Duras, Côtes de

Appears in

Oxford Companion to Wine

Oxford Companion to Wine

By Jancis Robinson

Published 2006

  • About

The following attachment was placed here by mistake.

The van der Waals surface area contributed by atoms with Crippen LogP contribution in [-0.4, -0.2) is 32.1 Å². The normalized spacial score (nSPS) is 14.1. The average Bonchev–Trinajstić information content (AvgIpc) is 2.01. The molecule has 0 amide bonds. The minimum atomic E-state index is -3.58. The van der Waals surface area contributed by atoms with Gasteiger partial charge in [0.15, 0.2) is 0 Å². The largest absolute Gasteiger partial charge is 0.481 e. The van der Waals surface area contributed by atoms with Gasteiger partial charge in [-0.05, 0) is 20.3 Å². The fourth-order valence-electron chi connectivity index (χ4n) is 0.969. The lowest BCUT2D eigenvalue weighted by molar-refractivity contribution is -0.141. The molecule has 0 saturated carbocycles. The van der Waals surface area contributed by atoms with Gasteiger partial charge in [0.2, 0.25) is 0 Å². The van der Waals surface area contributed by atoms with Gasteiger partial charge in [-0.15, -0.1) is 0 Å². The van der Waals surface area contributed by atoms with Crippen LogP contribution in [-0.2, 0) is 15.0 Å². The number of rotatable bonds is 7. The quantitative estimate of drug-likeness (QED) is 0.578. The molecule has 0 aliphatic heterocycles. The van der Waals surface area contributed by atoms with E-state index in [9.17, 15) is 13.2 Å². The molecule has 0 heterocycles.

Duras, Côtes de, red and white wine appellation on the north eastern fringe of bordeaux which is regarded as one of the wine districts of south west france. It is bounded by Côtes du marmandais to the south, bergerac to the north, and entre-deux-mers and Ste-Foy-Bordeaux to the west. The town of Duras, with its impressive castle, marks the eastern extremity of the Entre-Deux-Mers plateau and the 1,545 ha/3,816 acres of vines are planted either on limestone hilltops, mainly for white wine grapes, or on slightly more sheltered limestone and clay slopes for red wine grapes. The vine varieties are essentially those of Bordeaux, and a specifically Duras character in the red wines is certainly difficult to discern (although more luxurious winemaking techniques such as barrel maturation are increasingly employed). White Côtes de Duras can display originality, however, in fresh, dry Sauvignons and the sweet or moelleux wines sometimes produced from the Bordeaux grape varieties Sémillon, Sauvignon Blanc, and Muscadelle together with the south western specialities ondenc and mauzac. Some Chenin Blanc has also been imported from the Loire. Historically, the region was commercially penalized by the Bordelais as part of the haut pays, but the Huguenots who fled to the netherlands remained faithful to its wines.